State ban on gay marriages will go before voters this November

A petition filed last month by groups supporting same-sex marriage that would have prevented a November ballot initiative defining marriage as between a man and woman from going to the voters will not be heard by the California Supreme Court.

The justices’ unanimous decision, announced Wednesday, means the referendum against gay marriage will stay on the ballot barring further legal action. It also clears the way for Secretary of State Debra Bowen to print voter information pamphlets on the issue. The court did notissue a statement in addition to the order, according to court spokeswoman Lynn Holton.

The referendum seeks to amend California’s constitution to ban same-sex nuptials in the state. It would overrule a May decision by the state Supreme Court that said current laws against gay marriage violate the state’s constitution.

Equality California, an advocacy group that supports gay marriage rights, filed a petition on June 20 to keep the initiative off the ballot, arguing that the measure would be a state constitutional revision, not an amendment, and would therefore require more elaborate procedures for passage.

Equality California also maintained the initiative was misleading because petition signers were told last fall and winter — prior to the state Supreme Court’s decision — that the measure would make no change to the manner in which marriage is recognized in California

Equality California was joined by the National Center for Lesbian Rights, Lambda Legal, and the American Civil Liberties Union in its petition.

The Alliance Defense Fund, which fought Mayor Gavin Newsom’s decision to allow same-sex marriages in 2004 and fought the marriage equality case in California Supreme Court, legally argued against removing the gay marriage ban from the ballot.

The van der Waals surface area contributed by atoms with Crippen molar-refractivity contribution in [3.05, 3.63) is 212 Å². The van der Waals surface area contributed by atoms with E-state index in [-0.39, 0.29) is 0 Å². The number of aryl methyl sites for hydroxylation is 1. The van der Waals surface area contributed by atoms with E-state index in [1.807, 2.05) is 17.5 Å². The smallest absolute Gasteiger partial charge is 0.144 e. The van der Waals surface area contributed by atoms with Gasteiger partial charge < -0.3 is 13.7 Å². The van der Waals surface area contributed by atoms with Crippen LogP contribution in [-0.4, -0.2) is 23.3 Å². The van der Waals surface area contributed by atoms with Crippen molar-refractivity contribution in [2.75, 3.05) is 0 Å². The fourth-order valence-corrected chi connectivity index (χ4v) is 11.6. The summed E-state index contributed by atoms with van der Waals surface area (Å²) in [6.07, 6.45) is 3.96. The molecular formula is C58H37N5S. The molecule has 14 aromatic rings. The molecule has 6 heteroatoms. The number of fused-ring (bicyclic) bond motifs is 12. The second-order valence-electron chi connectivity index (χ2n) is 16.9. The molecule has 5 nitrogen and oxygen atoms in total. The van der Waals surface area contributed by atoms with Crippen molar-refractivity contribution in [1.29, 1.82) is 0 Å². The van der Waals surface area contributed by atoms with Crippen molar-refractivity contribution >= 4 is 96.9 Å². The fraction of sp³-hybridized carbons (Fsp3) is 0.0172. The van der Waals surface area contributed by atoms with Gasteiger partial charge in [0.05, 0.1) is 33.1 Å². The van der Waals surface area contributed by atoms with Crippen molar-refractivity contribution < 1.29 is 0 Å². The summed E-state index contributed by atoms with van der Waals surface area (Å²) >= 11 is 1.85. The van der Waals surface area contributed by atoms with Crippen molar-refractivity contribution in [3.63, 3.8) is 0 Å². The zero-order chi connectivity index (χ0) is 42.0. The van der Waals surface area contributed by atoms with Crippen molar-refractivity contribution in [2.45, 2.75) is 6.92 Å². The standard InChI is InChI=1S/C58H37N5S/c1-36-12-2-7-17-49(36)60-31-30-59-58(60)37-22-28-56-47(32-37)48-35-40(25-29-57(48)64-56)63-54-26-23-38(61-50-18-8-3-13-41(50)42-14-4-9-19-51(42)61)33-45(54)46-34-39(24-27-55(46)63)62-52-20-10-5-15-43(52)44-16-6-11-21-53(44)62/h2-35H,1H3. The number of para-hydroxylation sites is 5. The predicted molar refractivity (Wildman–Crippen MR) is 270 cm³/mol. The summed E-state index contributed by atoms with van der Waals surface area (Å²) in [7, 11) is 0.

“Equality California and its allies were desperate to evade the democratic process,” Senior Legal Counsel Brian Raum said in a statement. “They already used the courts to erase the votes of nearly 5 million Californians who voted to protect marriage.”

bbegin@sfexaminer.com

Bay Area NewsGovernment & PoliticsLocalPolitics

If you find our journalism valuable and relevant, please consider joining our Examiner membership program.
Find out more at www.sfexaminer.com/join/

Just Posted

Chelsea Hung, who owns Washington Bakery and Restaurant in Chinatown with her mother, said the restaurant is only making about 30 percent of pre-pandemic revenues. (Kevin N. Hume/S.F. Examiner)
Chinatown’s slow recovery has business owners fearing for the future

Lack of outside visitors threatens to push neighborhood into ‘downward spiral’

San Francisco Symphony Music Director Esa-Pekka Salonen and members of the orchestra were thrilled to be back inside Davies Symphony Hall on May 6 in a program for first responders featuring string works by Jean Sibelius, George Walker, Carl Nielsen, Caroline Shaw and Edward Grieg. (Courtesy Stefan Cohen/San Francisco Symphony)
SF Symphony makes joyful return to Davies Hall

Esa-Pekka Salonen conducts program for first responders and community leaders

Students in an after-school community hub move quickly through a social circle as they play a game at the Mission YMCA on Friday, May 7, 2021. (Kevin N. Hume/S.F. Examiner)
Parents scramble for ‘Summer Together’ spaces

City program offering free camps sees high demand, confusion over enrollment

Jazz pianist and composer Jon Jang is an instructor at Community Music Center in the Mission District. (Kevin N. Hume/S.F. Examiner)
Jon Jang composes bittersweet symphonies

Musician-activist’s works are steeped in civil rights history

Keith Doran, left, and the author celebrate a short but successful outing on El Capitan. (Courtesy photo)
Climb on: 50 lessons in 50 years, part 3

Series offers tips for adventurers seeking fulfillment outdoors

Most Read